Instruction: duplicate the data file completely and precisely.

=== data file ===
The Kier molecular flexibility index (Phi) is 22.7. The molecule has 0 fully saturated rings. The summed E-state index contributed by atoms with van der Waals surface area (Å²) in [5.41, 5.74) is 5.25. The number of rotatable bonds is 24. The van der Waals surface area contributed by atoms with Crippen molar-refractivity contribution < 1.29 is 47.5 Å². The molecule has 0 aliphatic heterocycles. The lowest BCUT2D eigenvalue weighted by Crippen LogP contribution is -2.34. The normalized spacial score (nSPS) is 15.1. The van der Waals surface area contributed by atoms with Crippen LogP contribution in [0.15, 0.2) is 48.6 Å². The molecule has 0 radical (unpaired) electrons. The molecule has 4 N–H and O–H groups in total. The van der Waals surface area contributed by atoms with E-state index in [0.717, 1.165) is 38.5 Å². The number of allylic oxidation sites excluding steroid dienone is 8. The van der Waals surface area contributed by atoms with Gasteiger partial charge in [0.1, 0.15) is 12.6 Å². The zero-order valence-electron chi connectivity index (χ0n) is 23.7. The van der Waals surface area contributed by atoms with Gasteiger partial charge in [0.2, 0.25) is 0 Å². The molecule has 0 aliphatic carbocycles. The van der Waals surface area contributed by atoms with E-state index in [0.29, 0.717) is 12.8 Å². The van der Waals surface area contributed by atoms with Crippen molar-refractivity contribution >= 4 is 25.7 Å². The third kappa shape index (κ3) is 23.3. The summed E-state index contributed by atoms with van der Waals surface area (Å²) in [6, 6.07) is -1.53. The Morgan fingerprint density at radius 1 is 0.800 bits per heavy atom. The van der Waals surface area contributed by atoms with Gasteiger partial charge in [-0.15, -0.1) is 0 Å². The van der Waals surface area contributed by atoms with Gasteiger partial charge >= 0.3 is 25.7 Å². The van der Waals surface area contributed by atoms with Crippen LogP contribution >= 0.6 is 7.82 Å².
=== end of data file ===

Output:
The Kier molecular flexibility index (Phi) is 22.7. The molecule has 0 fully saturated rings. The summed E-state index contributed by atoms with van der Waals surface area (Å²) in [5.41, 5.74) is 5.25. The number of rotatable bonds is 24. The van der Waals surface area contributed by atoms with Crippen molar-refractivity contribution < 1.29 is 47.5 Å². The molecule has 0 aliphatic heterocycles. The lowest BCUT2D eigenvalue weighted by Crippen LogP contribution is -2.34. The normalized spacial score (nSPS) is 15.1. The van der Waals surface area contributed by atoms with Crippen LogP contribution in [0.15, 0.2) is 48.6 Å². The molecule has 0 radical (unpaired) electrons. The molecule has 4 N–H and O–H groups in total. The van der Waals surface area contributed by atoms with E-state index in [0.717, 1.165) is 38.5 Å². The number of allylic oxidation sites excluding steroid dienone is 8. The van der Waals surface area contributed by atoms with Gasteiger partial charge in [0.1, 0.15) is 12.6 Å². The zero-order valence-electron chi connectivity index (χ0n) is 23.7. The van der Waals surface area contributed by atoms with Gasteiger partial charge in [0.2, 0.25) is 0 Å². The molecule has 0 aliphatic carbocycles. The van der Waals surface area contributed by atoms with E-state index in [0.29, 0.717) is 12.8 Å². The van der Waals surface area contributed by atoms with Crippen molar-refractivity contribution >= 4 is 25.7 Å². The third kappa shape index (κ3) is 23.3. The summed E-state index contributed by atoms with van der Waals surface area (Å²) in [6, 6.07) is -1.53. The Morgan fingerprint density at radius 1 is 0.800 bits per heavy atom. The van der Waals surface area contributed by atoms with Gasteiger partial charge in [-0.15, -0.1) is 0 Å². The van der Waals surface area contributed by atoms with Gasteiger partial charge >= 0.3 is 25.7 Å². The van der Waals surface area contributed by atoms with Crippen LogP contribution >= 0.6 is 7.82 Å².